I am a machine learning researcher at Apple where I work on the foundations of machine learning. I aspire to do fundamental theoretical research that impacts practical problems. My current focus is on the interplay between multigroup fairness, loss minimization and indistinguishability. I am also interested in questions related to calibration, distribution drift and anomaly detection.
I have broad interests in theoretical computer science, having worked on coding and information theory, pseudorandomness and computational complexity. On the applied side, I have worked on systems for storing and interactively visualizing large datasets.
In the past, I have been a researcher at VMware Research, Microsoft Research in Redmond and Silicon Valley, a graduate student at Georgia Tech and an undergraduate at IIT Bombay. See my C.V. for more details.
Contact: parikg at apple or gmail
Loss minimization, fairness and indistinguishability:
This project aims to reconcile three different perspectives on the goal of learning:
Some papers on this topic which explore connections and tradeoffs between these notions:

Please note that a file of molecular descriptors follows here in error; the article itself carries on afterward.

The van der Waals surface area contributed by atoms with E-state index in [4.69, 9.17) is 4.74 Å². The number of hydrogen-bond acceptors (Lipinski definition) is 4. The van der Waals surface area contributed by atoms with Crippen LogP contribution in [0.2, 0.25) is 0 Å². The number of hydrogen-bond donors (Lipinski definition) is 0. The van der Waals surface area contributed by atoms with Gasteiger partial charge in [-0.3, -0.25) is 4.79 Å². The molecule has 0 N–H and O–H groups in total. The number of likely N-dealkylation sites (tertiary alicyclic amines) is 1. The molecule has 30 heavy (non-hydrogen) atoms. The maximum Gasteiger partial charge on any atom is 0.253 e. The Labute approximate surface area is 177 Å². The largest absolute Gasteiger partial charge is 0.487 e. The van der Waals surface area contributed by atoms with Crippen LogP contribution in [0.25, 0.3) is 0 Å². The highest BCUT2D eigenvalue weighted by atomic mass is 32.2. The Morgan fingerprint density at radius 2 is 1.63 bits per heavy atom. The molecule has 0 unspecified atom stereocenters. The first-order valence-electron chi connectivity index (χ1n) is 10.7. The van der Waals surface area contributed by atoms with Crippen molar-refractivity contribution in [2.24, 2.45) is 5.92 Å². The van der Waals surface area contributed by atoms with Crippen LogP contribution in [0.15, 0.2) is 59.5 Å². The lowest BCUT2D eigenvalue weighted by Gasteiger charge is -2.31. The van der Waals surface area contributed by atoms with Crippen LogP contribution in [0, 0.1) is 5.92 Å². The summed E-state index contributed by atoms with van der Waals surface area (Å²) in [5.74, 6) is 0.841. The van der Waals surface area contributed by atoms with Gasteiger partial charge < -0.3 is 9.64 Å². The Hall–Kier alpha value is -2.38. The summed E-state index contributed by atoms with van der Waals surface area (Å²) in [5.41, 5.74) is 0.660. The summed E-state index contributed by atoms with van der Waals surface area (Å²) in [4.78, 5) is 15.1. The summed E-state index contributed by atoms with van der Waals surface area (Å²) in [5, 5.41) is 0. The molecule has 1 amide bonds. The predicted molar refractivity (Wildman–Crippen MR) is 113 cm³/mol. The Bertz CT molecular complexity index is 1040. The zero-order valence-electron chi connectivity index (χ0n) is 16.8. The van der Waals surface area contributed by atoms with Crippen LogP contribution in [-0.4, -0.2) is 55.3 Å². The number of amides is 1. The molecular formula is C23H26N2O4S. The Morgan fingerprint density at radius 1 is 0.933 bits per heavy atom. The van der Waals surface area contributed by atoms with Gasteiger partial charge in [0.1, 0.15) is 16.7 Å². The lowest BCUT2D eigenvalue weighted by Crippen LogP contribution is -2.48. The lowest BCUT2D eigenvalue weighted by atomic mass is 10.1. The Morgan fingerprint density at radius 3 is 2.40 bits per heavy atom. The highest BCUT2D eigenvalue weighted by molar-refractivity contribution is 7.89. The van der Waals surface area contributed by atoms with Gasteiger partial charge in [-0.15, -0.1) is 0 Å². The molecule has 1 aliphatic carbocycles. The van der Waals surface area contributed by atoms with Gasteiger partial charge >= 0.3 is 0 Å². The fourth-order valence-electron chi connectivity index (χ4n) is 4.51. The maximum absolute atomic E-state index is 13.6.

This line of work is summarized in a talk on Multigroup fairness and loss minimization given at the Simons workshop on Multigroup fairness in April’23. Here is a longer talk from the IAS TCSDM seminar and a shorter version from the TOC4fairness seminar.
A paper exploring how these notions relate for Deep Neural Nets, and a talk by Adam Kalai:
I am also interested in efficient and robust notions of calibration, motivated by the fact that most commonly used calibration measures fail to guarantee at least one of these. Some work proposing better measures of calibration:
Erasure Coding for distributed storage:
Motivated by applications in data storage, we introduce the notion of local recovery for an error correcting code, which allows the quick reconstruction of any single data symbol in the event of a single of few symbols being lost. We show fundamental tradeoffs between locality, distance and rate in a codeword, and construct optimal codes that achieve this tradeoff (LRCs). These codes were implemented in Microsoft Azure storage.
Interactive data visualization
Hillview is an open-source tool for fast interactive visualization and exploration of massive data sets using just the click of a mouse. HillView combines a distributed, parallel computation platform with highly optimized sketching and sampling algorithms for fast renderings. Overlook](https://research.vmware.com/publications/overlook-differentially-private-exploratory-visualization-for-big-data) adds a differential privacy layer to Hillview.
I have been fortunate to work with several fabulous interns over the years: